Another access was a steep, rocky trail up a jumbled lava flow in the Kaupo (cow-PO) Gap. The gap is one of two huge bites out of the rim of Haleakala crater, each caused by lava flows and erosion. The Kaupo Gap is the closest to Paliku, where Ted’s father worked on the cabin building. All the construction materials had to be hand-carried into the crater up this steep, rough trail. Beginning in a cool koa forest, the trail eventually broke out into the sweltering weather and thin air of a 6380 foot elevation.
Today, the Paliku cabin is for park ranger use only, but trekkers are accommodated in a nearby cabin and a designated camping areas. Paliku can sleep twelve people in four sets of triple bunk beds. A small kitchen is off to one side, with a propane two-burner cook top and a wood burning iron stove. There are cupboards, a long counter with a sink, and running water from its faucets, cold water only. Water comes by gravity feed from catchment cisterns, huge wooden tanks outside the cabin.



At one side of the kitchen is a small closet-type room for storing the pressed-wood logs used in the wood-burning stove, as well as perishable foodstuffs, for the room remains cool long into the day. At the other side is the bathroom, and it is literally that. A sink is to the right, with running water, and a shower stall is to the left. In front of the shower stall is a small bench with an aluminum wash basin, and a small cook pot.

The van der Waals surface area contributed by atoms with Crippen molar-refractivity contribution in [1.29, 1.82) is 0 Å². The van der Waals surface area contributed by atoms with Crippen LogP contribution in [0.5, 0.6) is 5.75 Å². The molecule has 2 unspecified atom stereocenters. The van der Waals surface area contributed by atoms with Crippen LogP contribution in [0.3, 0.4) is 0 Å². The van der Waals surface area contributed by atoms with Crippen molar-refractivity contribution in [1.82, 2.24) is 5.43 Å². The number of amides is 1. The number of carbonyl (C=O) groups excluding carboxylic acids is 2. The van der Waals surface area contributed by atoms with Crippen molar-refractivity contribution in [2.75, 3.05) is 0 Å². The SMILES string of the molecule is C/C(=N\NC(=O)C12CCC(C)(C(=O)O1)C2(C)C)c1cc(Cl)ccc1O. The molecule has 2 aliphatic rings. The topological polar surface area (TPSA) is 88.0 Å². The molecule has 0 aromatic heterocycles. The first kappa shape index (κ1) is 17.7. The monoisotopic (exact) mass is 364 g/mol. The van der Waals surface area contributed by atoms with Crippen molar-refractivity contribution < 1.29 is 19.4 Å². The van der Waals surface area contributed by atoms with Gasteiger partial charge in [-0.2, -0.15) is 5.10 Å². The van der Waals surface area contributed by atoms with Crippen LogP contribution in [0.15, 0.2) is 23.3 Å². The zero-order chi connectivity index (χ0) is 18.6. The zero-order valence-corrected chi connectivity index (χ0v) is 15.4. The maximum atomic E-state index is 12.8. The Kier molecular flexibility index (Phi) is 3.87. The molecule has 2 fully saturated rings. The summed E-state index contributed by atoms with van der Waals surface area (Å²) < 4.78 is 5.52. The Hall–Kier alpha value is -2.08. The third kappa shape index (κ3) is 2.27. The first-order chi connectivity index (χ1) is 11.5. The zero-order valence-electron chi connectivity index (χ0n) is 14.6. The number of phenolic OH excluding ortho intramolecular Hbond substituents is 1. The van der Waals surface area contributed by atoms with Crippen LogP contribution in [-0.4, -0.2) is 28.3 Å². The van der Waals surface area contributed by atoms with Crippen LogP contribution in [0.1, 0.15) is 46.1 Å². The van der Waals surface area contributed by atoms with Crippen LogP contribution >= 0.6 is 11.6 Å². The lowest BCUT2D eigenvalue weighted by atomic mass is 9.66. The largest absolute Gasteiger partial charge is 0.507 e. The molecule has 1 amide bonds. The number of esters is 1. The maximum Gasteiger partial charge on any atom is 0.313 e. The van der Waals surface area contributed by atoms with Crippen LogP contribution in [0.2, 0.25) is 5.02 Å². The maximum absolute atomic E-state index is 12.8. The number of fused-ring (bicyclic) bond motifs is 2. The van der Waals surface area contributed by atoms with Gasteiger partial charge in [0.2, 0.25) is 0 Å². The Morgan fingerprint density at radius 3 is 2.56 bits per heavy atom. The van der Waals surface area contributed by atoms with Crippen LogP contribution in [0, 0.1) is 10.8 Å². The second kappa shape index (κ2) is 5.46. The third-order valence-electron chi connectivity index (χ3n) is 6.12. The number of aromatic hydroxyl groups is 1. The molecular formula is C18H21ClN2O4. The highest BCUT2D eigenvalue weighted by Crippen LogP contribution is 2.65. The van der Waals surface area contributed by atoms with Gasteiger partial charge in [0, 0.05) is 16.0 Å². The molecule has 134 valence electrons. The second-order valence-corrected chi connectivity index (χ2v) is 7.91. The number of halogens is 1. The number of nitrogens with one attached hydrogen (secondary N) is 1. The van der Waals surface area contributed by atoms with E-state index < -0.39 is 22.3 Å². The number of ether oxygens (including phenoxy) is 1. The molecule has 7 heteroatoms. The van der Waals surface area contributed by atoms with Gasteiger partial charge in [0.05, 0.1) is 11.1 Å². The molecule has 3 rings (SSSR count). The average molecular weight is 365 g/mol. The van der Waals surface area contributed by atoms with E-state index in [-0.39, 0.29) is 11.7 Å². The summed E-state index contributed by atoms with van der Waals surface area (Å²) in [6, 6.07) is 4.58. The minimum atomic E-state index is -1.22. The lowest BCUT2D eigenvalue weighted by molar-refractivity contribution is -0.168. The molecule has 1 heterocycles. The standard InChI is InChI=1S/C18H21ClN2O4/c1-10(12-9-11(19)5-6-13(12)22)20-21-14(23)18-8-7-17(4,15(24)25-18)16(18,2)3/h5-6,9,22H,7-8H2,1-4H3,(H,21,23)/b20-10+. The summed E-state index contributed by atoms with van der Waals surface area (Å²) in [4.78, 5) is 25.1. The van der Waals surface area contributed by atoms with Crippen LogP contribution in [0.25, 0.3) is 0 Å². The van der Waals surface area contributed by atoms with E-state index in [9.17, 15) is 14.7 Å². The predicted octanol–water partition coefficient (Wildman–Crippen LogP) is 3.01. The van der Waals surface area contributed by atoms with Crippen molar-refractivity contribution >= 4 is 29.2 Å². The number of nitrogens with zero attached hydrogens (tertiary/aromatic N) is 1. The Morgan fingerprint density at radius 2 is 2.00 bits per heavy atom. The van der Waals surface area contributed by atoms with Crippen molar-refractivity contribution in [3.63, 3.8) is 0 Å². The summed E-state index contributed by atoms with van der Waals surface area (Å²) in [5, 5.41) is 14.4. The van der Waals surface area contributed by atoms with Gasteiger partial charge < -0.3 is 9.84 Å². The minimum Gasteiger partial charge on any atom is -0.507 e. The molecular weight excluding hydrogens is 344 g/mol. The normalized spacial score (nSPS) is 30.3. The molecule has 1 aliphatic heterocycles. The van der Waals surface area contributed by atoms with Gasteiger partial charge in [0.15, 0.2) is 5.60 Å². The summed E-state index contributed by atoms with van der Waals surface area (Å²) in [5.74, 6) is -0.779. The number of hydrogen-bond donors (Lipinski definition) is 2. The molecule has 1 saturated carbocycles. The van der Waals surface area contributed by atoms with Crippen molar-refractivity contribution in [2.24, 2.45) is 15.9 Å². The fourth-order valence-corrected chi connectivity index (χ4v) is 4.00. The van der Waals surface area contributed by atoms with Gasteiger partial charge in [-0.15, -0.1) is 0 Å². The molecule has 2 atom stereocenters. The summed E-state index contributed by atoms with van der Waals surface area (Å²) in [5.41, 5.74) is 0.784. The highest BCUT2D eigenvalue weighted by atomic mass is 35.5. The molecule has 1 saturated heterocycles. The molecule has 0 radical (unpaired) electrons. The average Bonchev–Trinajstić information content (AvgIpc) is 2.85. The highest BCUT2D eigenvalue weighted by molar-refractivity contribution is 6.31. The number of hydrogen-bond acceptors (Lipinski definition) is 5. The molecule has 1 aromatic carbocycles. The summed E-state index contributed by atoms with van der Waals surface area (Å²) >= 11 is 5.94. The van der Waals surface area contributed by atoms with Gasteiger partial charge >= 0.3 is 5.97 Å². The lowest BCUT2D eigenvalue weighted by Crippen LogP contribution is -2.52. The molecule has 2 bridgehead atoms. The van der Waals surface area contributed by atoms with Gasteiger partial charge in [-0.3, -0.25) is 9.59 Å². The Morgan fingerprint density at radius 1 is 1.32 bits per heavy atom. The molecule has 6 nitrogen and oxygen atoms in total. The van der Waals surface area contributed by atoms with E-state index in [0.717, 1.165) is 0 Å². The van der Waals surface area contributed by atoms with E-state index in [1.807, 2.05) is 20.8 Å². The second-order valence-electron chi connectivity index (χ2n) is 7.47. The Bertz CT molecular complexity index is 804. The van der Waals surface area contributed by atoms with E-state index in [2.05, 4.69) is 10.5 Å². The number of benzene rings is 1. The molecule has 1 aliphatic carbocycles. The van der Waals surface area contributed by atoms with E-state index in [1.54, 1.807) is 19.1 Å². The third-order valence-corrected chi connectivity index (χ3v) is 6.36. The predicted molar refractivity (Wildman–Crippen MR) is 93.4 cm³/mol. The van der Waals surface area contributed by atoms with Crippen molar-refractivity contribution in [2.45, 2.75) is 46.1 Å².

To take a shower, water is heated on the wood stove, poured into the basin, and tempered with cold water. Standing in the plastic shower stall, you pour water over yourself with the cook pot, lather up, and rinse. It’s wonderful, especially after a long day of hard work in the hot sun. The outhouse with its chemical toilet is outside and up a grassy knoll.
The view from the outhouse is spectacular, looking out over Paliku cabin and horse pasture, across the top of Kaupo Gap, towards the volcanic mountain tops of the Big Island. The outhouse is an especially nice place to watch the sunsets that spread across the face of Kaupo Gap.

Evening at Paliku.

Fluorescent lighting supplied with electricity from solar panels on the roof replaced the white gas lanterns that had been used for many years. Other than painting the screen door with a contrasting brown paint, no maintenance work needed to be done on the cabin this time.




Our job, the one for which I had volunteered without knowing the project, was to take down and replace the fence in the inner corral. While picturesque and wonderfully photogenic, the late 1930s-era fence had reached the point of needing replacement to safely contain the four-legged beasts of burden for which it was intended.





Now, some seventy years after three young men from far different parts of America had volunteered for public service in the Civilian Conservation Corps, children of those men gathered at Paliku cabin, at the place where the clouds gather. Two of us, Betsey and myself, were also volunteers, and Ted, the son of the man who helped build the cabin, was here to lead us in this project. Once again, I found that things had come full circle in my life.

And the clouds? They helped by staying on the other side of the crater’s rim during the two work days so we could complete our project on time.



1 comment:

  1. Congratulations on a job well done, my friend.

    ReplyDelete